Archive for May, 2012


Atmospheric Water Generator “Lets Teach Our Kinds About Water

WaterMicronWorld

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HI,MALAYSIA…Its BlueGold

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WaterMicronWorld
Atmospheric Water Generator – Water from Air In much of the world the only source of water, if any, is often located at a great distance and is severely contaminated. Ironically, water is also the cause of illness and death for millions yearly, especially children under the age of five years. Finally , there is a solution –WaterMicronWorld™

WaterMicronWorld™ is a leading company Atmospheric Water Generator providing technologically advanced water generator that produce pure drinking water from the very air that we all breathe! Our atmosphere is full of water, until now not accessible on demand. Throughout history.

People have prayed for rain and still do; Native Americans Indian danced for it; now we can literally extract that water out of the air, and have that pure water where and when we want it and need it! Atmospheric Water Generator technology, bringing pure water to those who need it, provides multiple benefits for your family, business and community.
WaterMicronWorld Atmospheric Water Generator produces pure fresh drinkingwater from 15 to 5000 Liters per day from the air we all breathe.
BlueGold WaterMicronWorld
http://www.watermicronworld.com

Hi Singapore, Thailand,Indonesia,Qatar, Vietnam

Located in the Southeastern part of Asia, Vietnam’s population totals to over 86 million with an estimated GDP per capita of $3100. Vietnam is the 13th most populous country in the world and almost two-thirds of its people live along the country’s three main river basins- Thai Binh, Mekong Delta and Dong Nai.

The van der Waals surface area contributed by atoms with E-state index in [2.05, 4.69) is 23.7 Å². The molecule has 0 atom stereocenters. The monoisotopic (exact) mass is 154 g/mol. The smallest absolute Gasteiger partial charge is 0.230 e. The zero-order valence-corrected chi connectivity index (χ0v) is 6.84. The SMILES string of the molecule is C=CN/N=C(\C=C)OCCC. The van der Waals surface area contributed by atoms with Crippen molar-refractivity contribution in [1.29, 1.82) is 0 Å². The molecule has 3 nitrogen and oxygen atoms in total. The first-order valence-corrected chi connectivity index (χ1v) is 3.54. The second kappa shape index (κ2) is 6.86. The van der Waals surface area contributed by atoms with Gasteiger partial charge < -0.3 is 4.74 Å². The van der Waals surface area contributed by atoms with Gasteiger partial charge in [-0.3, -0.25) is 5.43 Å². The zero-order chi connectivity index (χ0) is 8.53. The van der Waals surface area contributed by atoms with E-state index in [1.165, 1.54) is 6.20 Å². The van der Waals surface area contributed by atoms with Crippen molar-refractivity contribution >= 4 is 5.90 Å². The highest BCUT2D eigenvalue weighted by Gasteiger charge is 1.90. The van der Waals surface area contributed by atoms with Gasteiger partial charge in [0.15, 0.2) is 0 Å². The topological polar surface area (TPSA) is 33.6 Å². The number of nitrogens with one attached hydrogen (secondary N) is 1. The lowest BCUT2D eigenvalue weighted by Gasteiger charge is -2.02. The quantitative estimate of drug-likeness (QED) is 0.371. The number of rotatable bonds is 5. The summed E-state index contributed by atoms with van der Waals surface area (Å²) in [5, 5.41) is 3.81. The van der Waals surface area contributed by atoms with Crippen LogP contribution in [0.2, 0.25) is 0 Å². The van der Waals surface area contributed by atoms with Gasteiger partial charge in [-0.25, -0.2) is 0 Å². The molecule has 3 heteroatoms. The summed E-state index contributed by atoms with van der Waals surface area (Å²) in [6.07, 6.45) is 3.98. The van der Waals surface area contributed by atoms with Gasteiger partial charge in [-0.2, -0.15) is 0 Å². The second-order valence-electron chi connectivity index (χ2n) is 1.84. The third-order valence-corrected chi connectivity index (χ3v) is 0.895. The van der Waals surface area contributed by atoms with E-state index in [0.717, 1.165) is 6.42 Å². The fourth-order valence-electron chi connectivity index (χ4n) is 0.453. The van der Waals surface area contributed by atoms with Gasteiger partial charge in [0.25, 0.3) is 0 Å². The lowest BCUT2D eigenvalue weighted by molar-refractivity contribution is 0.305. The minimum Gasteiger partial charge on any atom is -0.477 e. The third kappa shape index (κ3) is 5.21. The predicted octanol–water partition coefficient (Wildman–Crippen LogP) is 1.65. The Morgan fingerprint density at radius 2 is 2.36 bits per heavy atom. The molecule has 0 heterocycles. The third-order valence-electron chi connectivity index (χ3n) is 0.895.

Vietnam has 2360 rivers totaling to more than 10 km and it would appear that this should provide copious supply of water to the nation. However, due to the lack of physical infrastructure and financial capacity there is low utilization of the supply along with an uneven distribution of rain fall resulting in water shortages throughout the country. Although Vietnam has improved its water supply situation in the past few decades, many rural parts of the country who are often the poorest communities, have not seen significant improvement. It is reported that only 39% of the rural population has access to safe water and sanitation. The rural population has moved from using surface water from shallow dug wells to groundwater pumped from private tube wells. In the Northern region of Vietnam around Hanoi, there is evidence of arsenic contamination in the drinking water. About 7 million people living in this area have a severe risk of arsenic poisoning and since elevated levels of arsenic can cause cancer, neurological and skin problems, this is a serious issue.
In addition, due to the rapid economic development in Vietnam, river water quality has been affected along with an increased concentration of various toxins in the water. The surface water in the rivers is locally polluted by organic pollutants such as oil waste and solids. There is also pollution from untreated waste water released by industries and agriculture activities. The geography and topography of Vietnam also makes the country susceptible to natural hazards such as typhoons, storms, floods and drought. This then leads to a multitude of problems such as water pollution and waterborne diseases along with an impact on agricultural lands and livestock. Both the environmental pollution in these river basins and natural disasters affects the nation’s public health. The Ministry of Natural Resources and Environment state that almost 80% of the diseases in Vietnam are caused by polluted water. There are many cases of cholera, typhoid, dysentery and malaria each year in the country.